Maybe Apple could make the same case for Mac OS X’s built-in apps:
Address Book, iCal, and Mail don’t need to be sandboxed because
they are part of the operating system. But that argument doesn’t
work for Keynote or iMovie. Those apps should play by the same
rules that all productivity and video software in the store does.
If Apple were to sandbox a few of these it would go a long way
toward convincing developers to do the same. And it would also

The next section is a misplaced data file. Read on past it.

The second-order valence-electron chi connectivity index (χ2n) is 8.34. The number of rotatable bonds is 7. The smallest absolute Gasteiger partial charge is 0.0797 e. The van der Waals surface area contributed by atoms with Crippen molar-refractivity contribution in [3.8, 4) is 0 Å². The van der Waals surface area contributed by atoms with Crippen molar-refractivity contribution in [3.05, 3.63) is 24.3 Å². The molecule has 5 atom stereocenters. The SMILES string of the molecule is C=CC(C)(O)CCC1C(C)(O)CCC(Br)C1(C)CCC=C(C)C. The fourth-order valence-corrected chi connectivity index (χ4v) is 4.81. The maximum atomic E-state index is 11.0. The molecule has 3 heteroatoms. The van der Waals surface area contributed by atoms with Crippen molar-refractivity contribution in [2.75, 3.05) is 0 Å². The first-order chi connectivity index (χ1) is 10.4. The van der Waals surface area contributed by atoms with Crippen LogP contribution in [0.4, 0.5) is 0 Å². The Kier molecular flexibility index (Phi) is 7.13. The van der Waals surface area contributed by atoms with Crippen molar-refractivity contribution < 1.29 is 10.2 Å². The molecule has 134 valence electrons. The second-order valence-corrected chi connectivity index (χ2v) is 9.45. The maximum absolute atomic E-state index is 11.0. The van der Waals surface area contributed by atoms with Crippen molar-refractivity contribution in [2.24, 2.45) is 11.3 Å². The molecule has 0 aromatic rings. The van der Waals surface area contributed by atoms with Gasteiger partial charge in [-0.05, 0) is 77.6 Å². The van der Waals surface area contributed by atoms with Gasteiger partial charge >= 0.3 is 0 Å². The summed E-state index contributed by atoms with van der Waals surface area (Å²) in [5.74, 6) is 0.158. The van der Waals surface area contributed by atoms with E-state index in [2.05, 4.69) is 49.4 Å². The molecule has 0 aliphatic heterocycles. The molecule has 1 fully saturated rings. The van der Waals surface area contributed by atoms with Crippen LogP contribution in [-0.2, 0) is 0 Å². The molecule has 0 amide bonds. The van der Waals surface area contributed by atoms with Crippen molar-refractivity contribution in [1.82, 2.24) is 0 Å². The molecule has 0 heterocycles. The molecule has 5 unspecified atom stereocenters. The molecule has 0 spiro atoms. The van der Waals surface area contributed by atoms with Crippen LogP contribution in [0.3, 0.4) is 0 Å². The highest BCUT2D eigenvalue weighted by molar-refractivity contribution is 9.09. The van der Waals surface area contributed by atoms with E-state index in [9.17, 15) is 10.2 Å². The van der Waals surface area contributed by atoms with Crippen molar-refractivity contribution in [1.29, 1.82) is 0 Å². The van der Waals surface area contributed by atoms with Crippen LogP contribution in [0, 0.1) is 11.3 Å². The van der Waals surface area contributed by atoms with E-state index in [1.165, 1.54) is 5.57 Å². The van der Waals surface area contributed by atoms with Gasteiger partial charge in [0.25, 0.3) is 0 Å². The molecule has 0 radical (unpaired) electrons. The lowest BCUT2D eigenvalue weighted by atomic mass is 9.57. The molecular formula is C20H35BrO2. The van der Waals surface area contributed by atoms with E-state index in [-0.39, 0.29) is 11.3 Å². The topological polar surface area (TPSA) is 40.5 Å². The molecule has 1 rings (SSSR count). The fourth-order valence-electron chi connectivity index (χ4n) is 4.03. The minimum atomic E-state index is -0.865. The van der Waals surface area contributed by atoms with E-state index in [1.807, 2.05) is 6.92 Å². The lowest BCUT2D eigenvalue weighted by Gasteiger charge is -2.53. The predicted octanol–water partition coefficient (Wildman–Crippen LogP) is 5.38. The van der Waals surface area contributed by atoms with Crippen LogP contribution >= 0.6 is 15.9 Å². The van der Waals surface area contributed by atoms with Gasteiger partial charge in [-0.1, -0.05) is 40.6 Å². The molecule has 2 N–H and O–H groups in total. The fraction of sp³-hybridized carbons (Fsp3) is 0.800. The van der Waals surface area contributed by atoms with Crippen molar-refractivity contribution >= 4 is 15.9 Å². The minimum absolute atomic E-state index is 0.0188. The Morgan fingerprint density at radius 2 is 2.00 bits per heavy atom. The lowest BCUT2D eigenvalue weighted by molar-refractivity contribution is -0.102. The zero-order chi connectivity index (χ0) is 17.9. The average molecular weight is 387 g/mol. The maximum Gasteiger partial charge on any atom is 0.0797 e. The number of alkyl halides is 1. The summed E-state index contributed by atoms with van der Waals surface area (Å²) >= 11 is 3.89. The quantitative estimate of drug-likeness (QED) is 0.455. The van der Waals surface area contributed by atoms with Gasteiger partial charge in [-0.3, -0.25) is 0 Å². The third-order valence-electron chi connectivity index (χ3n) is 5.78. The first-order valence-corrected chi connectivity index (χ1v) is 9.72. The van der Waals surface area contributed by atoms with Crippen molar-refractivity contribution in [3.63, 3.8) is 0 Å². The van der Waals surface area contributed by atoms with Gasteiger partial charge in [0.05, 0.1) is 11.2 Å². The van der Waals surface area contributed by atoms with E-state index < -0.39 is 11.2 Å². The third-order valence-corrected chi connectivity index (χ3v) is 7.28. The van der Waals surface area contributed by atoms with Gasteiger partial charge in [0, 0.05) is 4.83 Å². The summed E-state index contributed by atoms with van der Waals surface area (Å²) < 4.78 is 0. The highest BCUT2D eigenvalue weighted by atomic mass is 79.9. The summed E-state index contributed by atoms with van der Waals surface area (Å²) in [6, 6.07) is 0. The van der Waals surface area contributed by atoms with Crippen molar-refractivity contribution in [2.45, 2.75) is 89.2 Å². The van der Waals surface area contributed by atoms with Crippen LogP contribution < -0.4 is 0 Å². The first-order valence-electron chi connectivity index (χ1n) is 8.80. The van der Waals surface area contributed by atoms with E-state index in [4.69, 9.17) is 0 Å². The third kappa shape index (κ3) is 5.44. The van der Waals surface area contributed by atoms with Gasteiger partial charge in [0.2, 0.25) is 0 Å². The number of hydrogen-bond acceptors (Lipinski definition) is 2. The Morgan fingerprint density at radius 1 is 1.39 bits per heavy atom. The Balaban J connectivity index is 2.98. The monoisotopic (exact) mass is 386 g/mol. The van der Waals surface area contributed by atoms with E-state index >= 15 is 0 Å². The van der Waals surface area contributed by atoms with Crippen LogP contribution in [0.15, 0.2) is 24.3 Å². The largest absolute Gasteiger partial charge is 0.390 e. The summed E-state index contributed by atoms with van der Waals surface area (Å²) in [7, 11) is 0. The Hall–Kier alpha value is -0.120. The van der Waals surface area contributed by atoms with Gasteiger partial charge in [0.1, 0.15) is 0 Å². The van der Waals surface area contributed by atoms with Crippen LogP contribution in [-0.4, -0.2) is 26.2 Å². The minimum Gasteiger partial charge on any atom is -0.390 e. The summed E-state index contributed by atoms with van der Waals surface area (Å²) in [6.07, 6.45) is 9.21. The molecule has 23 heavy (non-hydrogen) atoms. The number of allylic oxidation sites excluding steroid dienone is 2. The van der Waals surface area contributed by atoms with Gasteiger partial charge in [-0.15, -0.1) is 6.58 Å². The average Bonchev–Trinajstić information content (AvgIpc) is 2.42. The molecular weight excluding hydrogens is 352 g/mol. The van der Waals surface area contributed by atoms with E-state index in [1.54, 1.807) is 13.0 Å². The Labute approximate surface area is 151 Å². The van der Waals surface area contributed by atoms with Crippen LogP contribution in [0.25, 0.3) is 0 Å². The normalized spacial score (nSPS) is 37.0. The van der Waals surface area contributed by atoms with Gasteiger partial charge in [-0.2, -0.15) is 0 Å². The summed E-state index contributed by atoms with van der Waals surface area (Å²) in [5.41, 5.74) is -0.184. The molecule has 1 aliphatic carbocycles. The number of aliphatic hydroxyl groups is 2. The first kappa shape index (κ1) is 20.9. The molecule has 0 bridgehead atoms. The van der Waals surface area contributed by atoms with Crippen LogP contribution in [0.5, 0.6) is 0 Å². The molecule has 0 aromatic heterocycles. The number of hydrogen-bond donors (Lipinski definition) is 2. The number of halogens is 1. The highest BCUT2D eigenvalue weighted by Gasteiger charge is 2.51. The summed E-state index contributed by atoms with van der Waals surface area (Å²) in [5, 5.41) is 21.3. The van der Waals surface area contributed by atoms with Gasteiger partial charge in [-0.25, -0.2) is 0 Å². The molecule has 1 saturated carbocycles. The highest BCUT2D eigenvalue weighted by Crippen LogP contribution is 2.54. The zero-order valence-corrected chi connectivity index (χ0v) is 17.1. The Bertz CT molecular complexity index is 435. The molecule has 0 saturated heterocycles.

shake out bugs and missing APIs in the whole sandbox environment.
It’s not-eating-their-own-dogfood hypocrisy, pure and simple. Apple has a bunch of Mac apps in the App Store, and none of them, to my knowledge, are sandboxed. This includes new versions of Aperture and iPhoto that were released this month, after the June 1 sandboxing deadline.
As Manton points out in a separate piece, the new rules are forcing some apps out of the Mac App Store.
★ Tuesday, 26 June 2012